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U.S. Existing Home Sales Rise on Record Price Slump

Bob Willis Bloomberg
U.S. Existing Home Sales Rise on Record Price Slump - Home Sales - United States


Sales of previously owned homes in the U.S. unexpectedly rose from a record low, propelled by the biggest slump in prices since the Great Depression as foreclosures surged.



Purchases rose 6.5 percent to an annual rate of 4.74 million from 4.45 million in November that was less than previously estimated, the National Association of Realtors said today in Washington. The median price dropped 15 percent from a year ago, the biggest decline since records began in 1968 and probably the biggest in seven decades, according to the group.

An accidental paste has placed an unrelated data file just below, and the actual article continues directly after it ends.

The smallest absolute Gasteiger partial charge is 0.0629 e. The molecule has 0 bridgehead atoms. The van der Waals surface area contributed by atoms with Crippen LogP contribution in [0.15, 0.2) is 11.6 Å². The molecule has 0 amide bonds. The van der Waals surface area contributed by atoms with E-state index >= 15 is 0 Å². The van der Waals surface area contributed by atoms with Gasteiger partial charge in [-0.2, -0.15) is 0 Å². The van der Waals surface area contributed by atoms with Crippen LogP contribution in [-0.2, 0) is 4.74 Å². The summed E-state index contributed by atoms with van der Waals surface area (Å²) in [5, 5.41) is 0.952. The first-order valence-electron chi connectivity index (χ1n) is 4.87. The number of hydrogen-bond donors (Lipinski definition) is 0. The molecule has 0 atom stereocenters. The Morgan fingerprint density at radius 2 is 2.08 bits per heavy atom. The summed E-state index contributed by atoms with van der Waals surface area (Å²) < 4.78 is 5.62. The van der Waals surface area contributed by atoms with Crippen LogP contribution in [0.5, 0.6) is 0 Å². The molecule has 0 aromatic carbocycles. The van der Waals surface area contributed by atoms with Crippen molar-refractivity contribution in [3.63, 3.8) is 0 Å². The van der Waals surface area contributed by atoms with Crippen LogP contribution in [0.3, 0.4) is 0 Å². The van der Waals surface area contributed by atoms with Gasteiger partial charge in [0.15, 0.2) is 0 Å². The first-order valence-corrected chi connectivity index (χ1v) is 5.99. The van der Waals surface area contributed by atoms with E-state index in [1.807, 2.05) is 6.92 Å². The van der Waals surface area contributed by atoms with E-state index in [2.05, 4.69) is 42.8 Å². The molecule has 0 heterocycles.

“You have to put it in the context of an even steeper decline for the previous month,” said David Sloan, a senior economist at 4Cast Inc. in New York, who had the highest projection in the Bloomberg News survey. “The net trend is still negative. It does seem that some cheap prices are attracting buyers. I don’t think it’s a clear sign of a revival in the housing market. The housing market is very weak.”

The housing slump at the center of the global credit crisis and economic downturn is likely to persist well into 2009, hurting companies such as Home Depot Inc. President Barack Obama has pledged to stem foreclosures and boost job creation to break the longest recession in a quarter century.


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